“I  hold him responsible for making respectability seem tame and cowardly, and immorality romantic and beautiful.  Here’s a young girl who naturally respects James and his opinions.  Day after day she is saturated with ideas that are upsetting to anybody so inexperienced.  Aren’t the people in ‘Growing Pains’ [James’s book] who are shocked when Mrs. Rutledge leaves her husband for her lover, the meanest characters in the book, narrow and small and Pharisaical?”

She looked James in the eye and waited until he answered slowly, “Why, yes, I suppose they are.”

“All the nice people practically condone her conduct.  At least it doesn’t make any difference in their attitude towards her, does it?”

Pollyanna’s perspective is one that is probably a bit startling for the modern reader.  We’re now multiple generations into the attitude that says that people should do whatever they want, whatever makes them happy, and that they should be able to do so completely free of judgment.  But I think that Pollyanna has an important point.  We’ve somehow gotten to this place where if anyone dares to say they don’t believe something is “moral” or “right,” then that person is immediately labeled as “intolerant” and “narrow-minded” and “prejudiced.”  Pollyanna’s character may have strong views on the sacredness of marriage vows, but that doesn’t make her intolerant, narrow-minded, or prejudiced.  Instead, she is kind, generous, and giving.  She welcomes all sorts of people into her circle, reaching out to those in need.  But she doesn’t do it by patting them on the head and telling them that every decision they’ve ever made was the right one.  She does it by helping them to see that when one makes wrong, selfish decisions, one has hard consequences to face.  But if one faces them and tries to make things square, life has a way of straightening itself back out.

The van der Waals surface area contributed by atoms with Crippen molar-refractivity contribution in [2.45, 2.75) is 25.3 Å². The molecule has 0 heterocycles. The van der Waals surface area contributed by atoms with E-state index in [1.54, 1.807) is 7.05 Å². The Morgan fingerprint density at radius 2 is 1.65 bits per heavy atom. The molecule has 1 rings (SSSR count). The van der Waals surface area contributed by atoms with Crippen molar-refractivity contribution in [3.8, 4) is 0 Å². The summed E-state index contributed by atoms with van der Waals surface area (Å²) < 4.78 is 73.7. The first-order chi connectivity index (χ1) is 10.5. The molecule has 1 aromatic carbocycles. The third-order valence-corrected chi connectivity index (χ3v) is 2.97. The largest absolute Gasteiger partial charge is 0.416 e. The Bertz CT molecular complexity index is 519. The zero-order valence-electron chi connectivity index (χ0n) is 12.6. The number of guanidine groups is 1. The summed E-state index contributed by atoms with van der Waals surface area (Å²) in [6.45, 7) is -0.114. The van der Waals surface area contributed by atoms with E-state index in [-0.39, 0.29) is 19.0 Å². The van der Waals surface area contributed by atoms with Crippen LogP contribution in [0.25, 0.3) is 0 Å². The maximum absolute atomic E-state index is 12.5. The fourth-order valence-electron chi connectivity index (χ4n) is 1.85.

Another conversation in this story that really struck me was one wherein Pollyanna and speaking with Lorraine.  Lorraine was in a car accident and her face was severely scarred.  Hence, she doesn’t wish to be seen/speak with anyone, and it is slowly embittering and destroying her life.  Throughout the story, Pollyanna tries to help her to see that beauty is not the cornerstone of a woman’s worth.

“I’m going to tell you something surprising.  I’m really glad not to be a beauty ….  A woman who is loved for her beauty and nothing else, must be almost afraid to look in the mirror every morning, for when her beauty goes, everything goes with it.  But hundreds of thousands of women like me know we are loved for something independent of our looks as our bodies are independent of the clothes we wear.  I don’t mean to get wrinkled or lose my teeth any sooner than I must, but Jimmy wouldn’t stop loving me on that account any more than he’d stop loving me if I put on an unbecoming dress.”

These are not perfect books.  Sometimes I roll my eyes at a plot line, and sometimes there are too many little “funny” children’s anecdotes, but overall, these books are of a type similar to Louisa May Alcott.  They are strong, sturdy little books that know exactly where they stand and are unafraid to be there.  They emphasize family values, marital fidelity, and clean fun.  They remind the reader that these are things within the grasp of every person, no matter where they live, how much money they have, or any other physical circumstance.  We all have the ability to find the good in every situation, and to live every day glad to be living, and glad to  be living with those we love.